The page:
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Blood, blood, oh God, the blood 

CAMP EDWARDS, Mass. – An ambulance crew from the 182nd Area Support Medical Company, out of Concord, Mass., uses a litter to transport a vehicle borne improvised explosive devise casualty from a Blackhawk helicopter during eXportable Combat Training Capability exercises being held here on Tactical Training Base Kelley June 8, 2010. XCTC exercises utilize state-of-the-art technologies to reproduce combat scenarios in preparation for deployment. (U.S. Army photo Spc. Alfred Tripolone III, 65th Press Camp Headquarters)

Medical Training

CAMP EDWARDS, Mass.— As part of eXportable Combat Training Capability exercises here at Tactical Training Base Kelley June 8, 2010, Sgt. Shondra T. Shahin (left), a treatment team leader with the 182nd Area Support Medical Company out of Concord, Mass., tends to the head and torso of a patient, while Sgt. Siannaleigh Miller (right), a medic with the 182nd, cuts away the uniform to get a better view of the injuries and treat them. XCTC exercises use highly realistic, movie-quality effects to create an accurate recreation of combat and combat injuries. (U.S. Army photo by Spc. Alfred Tripolone III, 65th Press Camp Headquarters)
By Army Spc. Alfred Tripolone III, 65th Press Camp Headquarters 

CAMP EDWARDS, Mass. -- When you see it, what reaction will you have? Will you freeze? Will you snap into action? Will you faint? I’m talking about blood, the substance of life which inevitably flows with any major injury. When it happens for real, will the simulated injuries you practiced on in training be enough preparation? Preparedness has always been a foundation of the National Guard, which means realistic training is a must, including simulated injuries.

Training this year has taken a turn for the realistic, as part of eXportable Combat Training Capability, or XCTC, exercises taking place here on Tactical Training Base Kelley. Soldiers are faced with increasingly realistic depictions of war, complete with simulated wounds that need treatment.

As much as possible injuries portrayed in training must look as gruesome and horrifying as in combat. No one knows that better than the casualty. Even in training the wounded go through entirely too much. In this case, two or more hours of application time. Sitting in a chair, being subjected to glues and injury-based prosthetics, Pfc. Abner Coelho, a member of the 182nd Area Support Medical Company, allowed himself to be the simulated victim of a vehicle borne improvised explosive devise. After hours of the application of prosthetic wounds realistic enough to pass as genuine, Coelho headed out into the field.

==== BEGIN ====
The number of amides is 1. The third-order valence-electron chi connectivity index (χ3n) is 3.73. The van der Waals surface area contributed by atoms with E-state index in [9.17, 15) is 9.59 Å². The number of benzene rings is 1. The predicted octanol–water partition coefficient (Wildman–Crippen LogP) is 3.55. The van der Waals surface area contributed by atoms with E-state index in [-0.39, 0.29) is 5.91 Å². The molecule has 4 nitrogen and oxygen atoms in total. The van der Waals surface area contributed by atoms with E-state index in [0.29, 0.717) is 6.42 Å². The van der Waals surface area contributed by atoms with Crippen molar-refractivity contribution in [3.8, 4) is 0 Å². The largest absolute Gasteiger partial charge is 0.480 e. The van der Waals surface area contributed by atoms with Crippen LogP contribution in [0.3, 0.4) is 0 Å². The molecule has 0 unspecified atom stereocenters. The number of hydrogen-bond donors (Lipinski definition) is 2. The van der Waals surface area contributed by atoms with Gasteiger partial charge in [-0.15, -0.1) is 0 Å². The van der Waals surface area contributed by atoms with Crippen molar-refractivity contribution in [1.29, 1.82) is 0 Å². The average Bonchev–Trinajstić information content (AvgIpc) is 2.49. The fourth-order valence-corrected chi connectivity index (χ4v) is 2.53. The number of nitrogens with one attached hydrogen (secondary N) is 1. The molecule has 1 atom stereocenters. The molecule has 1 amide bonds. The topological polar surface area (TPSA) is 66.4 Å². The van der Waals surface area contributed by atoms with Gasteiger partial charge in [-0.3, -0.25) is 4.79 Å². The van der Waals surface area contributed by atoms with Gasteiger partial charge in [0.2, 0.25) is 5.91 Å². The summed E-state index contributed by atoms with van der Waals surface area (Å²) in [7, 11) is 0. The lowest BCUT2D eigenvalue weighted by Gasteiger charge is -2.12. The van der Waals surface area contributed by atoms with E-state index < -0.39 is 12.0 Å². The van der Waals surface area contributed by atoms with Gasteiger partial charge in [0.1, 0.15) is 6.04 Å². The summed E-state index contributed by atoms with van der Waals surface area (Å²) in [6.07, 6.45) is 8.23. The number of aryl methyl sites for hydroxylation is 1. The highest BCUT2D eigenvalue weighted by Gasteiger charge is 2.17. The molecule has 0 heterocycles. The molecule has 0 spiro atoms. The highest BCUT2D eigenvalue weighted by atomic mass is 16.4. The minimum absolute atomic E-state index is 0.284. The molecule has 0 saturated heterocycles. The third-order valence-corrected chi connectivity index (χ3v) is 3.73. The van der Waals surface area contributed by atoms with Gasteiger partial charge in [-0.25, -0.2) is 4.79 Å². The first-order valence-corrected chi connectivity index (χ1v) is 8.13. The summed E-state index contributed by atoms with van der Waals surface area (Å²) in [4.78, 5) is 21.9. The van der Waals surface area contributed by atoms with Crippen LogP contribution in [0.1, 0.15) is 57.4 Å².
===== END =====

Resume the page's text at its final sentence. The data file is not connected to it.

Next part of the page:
In the field, Coelho was discovered by Soldiers training on one of the lanes used during XCTC. They responded with combat lifesaver techniques to stabilize him and treat wounds consisting of an amputated arm, multiple broken bones and shrapnel in one eye. The CLS techniques allowed Coelho to “survive” long enough to be safely evacuated from the area via helicopter and transported back to TTB Kelley, where he was tended to by another group of Soldiers also from the 182nd. The 182nd is participating in XCTC during their annual training.

After Coelho’s wounds were stabilized enough for transport, he was moved to a waiting ambulance and taken to the triage center where more in-depth care was available. Once inside, his wounds were fully assessed by another team of medics and proper care was rendered to each injury based on severity.

“It definitely creates pressure on the Soldiers,” said Sgt. David Busch, 23, from Dorchester, a member of the 182nd. “It’s very hard to mimic the pressure [Soldiers experience] overseas.” The moulage (French for prosthetics and makeup) and simulated blood really make an impact on the Soldiers, highlighting the gravity of a job that must be done, continued Busch.

With almost 2,000 Soldiers participating and roughly 300 more in support, XCTC is the largest military pre-mobilization on Camp Edwards since World War II. It provides highly effective, very realistic, in-depth training. The training is a valuable tool for Soldiers preparing for deployment. XCTC allows units to work together in a military setting that better prepares for combat overseas.

“While we’re out here, we’re providing medical support for everyone participating in the XCTC,” said 2nd Lt. Amanda R. Ponn, 23, a treatment platoon leader and acting commander of the 182nd. “This is a great training opportunity for our medics to work with a little bit of everyone out here.”